Bells will ring out on military bases and in communities all over the world on the eleventh hour of the eleventh day of the eleventh month to mark 100 years since the end of World War I.
People can observe the centenary of the conflict’s end by joining Bells of Peace — a Veterans Day event also happening at churches, universities, cemeteries, ships and sea and war memorials worldwide.
Bells will toll 21 times at 11 a.m. Sunday in all time zones — exactly 100 years since the armistice that ended the Great War — to honor the 4.7 million Americans who served and 116,516 who died in the conflict, according to the event’s sponsor, the U.S. World War One Centennial Commission.
“Two million of those men and women deployed overseas to the fight,” said Chris Isleib, a spokesman for the commission.
The goal is to enlist “the whole nation in the commemoration of the service of our WWI veterans,” said Betsy Anderson, who is coordinating Bells of Peace on behalf of the commission.
Secretary of the Navy Richard Spencer has ordered bells tolled on warships and installations, and military leaders from other branches have similar plans.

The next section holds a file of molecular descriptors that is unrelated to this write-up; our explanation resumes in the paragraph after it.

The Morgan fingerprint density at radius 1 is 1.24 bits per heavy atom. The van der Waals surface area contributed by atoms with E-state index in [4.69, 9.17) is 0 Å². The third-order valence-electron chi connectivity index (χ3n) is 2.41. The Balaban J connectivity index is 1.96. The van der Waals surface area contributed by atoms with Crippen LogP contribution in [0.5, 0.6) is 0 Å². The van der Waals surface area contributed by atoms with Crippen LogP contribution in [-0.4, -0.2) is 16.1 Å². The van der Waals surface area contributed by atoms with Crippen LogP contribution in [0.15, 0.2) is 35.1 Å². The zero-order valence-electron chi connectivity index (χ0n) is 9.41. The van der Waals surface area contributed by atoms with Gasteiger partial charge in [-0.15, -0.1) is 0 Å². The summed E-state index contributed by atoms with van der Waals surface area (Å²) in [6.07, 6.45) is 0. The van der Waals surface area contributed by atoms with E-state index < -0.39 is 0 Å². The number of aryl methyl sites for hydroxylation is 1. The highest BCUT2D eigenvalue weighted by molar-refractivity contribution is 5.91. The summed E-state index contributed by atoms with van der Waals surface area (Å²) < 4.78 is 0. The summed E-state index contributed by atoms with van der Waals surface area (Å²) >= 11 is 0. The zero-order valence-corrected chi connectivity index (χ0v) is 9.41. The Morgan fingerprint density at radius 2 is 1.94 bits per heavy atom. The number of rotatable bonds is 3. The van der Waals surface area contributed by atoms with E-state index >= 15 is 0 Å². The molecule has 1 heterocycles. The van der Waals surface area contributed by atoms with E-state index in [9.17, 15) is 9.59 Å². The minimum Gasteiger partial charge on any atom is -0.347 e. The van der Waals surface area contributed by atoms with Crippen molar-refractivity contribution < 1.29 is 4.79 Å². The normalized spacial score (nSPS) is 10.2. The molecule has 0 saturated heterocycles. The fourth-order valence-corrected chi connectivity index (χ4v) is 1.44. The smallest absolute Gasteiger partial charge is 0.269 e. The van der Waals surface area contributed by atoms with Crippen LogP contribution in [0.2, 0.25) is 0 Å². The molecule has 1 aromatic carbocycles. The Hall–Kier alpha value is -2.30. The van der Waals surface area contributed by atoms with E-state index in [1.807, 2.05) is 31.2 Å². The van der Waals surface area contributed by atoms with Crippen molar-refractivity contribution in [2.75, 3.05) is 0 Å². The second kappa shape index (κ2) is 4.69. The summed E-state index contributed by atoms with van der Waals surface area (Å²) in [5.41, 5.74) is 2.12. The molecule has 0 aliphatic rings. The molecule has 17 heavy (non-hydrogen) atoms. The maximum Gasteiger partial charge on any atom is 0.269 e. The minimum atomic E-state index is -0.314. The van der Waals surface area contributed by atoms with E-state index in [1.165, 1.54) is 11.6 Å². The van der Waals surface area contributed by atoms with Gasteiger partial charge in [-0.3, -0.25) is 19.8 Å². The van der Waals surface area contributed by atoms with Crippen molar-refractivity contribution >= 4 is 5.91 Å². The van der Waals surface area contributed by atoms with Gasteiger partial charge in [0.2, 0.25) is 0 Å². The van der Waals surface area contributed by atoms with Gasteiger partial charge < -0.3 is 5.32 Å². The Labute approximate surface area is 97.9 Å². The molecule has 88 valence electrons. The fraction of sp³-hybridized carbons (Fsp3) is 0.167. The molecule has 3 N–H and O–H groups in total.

The Navy hopes the commemoration gives sailors “a sense of pride in their heritage and an understanding of the importance of the shipmates who have gone before them,” Alex Hays, a Naval History and Heritage Command spokesman told Stars and Stripes in an email.
As the bells ring, individuals may salute and observe a moment of silence. Groups that don’t have bells can render salutes by other appropriate and available means, such as canons or sirens, according to the commission’s website.
People can install a Bells of Peace smartphone app, available from Google and Apple, that includes a countdown and chimes that will ring at 11 a.m. based on the device’s location settings and an option to share photographs with other users.
“Bells of Peace is for everyone,” Anderson said. “We have over 10,000 Americans registered to toll the bells.”
For more detailed information about the event. visit the U.S. WWI Centennial Commission website at www.worldwar1centennial.org.
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